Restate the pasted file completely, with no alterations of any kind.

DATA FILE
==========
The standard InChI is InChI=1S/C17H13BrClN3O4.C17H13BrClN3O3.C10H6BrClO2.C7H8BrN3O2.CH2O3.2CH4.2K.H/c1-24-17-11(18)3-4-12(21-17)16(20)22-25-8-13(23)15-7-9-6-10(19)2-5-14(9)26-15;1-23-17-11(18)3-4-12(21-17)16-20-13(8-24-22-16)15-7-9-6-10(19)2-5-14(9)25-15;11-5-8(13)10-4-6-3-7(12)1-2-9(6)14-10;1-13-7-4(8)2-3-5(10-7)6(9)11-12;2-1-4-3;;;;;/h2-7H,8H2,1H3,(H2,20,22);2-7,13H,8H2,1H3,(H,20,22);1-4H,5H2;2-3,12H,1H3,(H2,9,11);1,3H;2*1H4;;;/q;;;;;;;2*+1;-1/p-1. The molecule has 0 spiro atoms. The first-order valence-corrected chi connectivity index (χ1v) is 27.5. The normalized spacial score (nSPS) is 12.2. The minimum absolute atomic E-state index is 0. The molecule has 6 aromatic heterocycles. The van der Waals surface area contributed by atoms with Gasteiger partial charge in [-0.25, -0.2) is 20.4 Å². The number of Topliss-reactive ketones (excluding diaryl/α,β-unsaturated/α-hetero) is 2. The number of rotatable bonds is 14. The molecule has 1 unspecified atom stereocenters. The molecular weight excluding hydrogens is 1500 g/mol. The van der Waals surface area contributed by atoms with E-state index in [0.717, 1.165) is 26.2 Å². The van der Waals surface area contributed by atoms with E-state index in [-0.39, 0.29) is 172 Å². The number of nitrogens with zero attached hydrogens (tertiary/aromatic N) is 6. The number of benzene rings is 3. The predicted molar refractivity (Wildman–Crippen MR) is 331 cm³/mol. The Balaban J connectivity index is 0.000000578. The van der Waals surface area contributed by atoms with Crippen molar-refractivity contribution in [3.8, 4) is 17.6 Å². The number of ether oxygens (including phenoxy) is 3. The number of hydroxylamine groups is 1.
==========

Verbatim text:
The standard InChI is InChI=1S/C17H13BrClN3O4.C17H13BrClN3O3.C10H6BrClO2.C7H8BrN3O2.CH2O3.2CH4.2K.H/c1-24-17-11(18)3-4-12(21-17)16(20)22-25-8-13(23)15-7-9-6-10(19)2-5-14(9)26-15;1-23-17-11(18)3-4-12(21-17)16-20-13(8-24-22-16)15-7-9-6-10(19)2-5-14(9)25-15;11-5-8(13)10-4-6-3-7(12)1-2-9(6)14-10;1-13-7-4(8)2-3-5(10-7)6(9)11-12;2-1-4-3;;;;;/h2-7H,8H2,1H3,(H2,20,22);2-7,13H,8H2,1H3,(H,20,22);1-4H,5H2;2-3,12H,1H3,(H2,9,11);1,3H;2*1H4;;;/q;;;;;;;2*+1;-1/p-1. The molecule has 0 spiro atoms. The first-order valence-corrected chi connectivity index (χ1v) is 27.5. The normalized spacial score (nSPS) is 12.2. The minimum absolute atomic E-state index is 0. The molecule has 6 aromatic heterocycles. The van der Waals surface area contributed by atoms with Gasteiger partial charge in [-0.25, -0.2) is 20.4 Å². The number of Topliss-reactive ketones (excluding diaryl/α,β-unsaturated/α-hetero) is 2. The number of rotatable bonds is 14. The molecule has 1 unspecified atom stereocenters. The molecular weight excluding hydrogens is 1500 g/mol. The van der Waals surface area contributed by atoms with E-state index in [0.717, 1.165) is 26.2 Å². The van der Waals surface area contributed by atoms with E-state index in [-0.39, 0.29) is 172 Å². The number of nitrogens with zero attached hydrogens (tertiary/aromatic N) is 6. The number of benzene rings is 3. The predicted molar refractivity (Wildman–Crippen MR) is 331 cm³/mol. The Balaban J connectivity index is 0.000000578. The van der Waals surface area contributed by atoms with Crippen molar-refractivity contribution in [3.8, 4) is 17.6 Å². The number of ether oxygens (including phenoxy) is 3. The number of hydroxylamine groups is 1.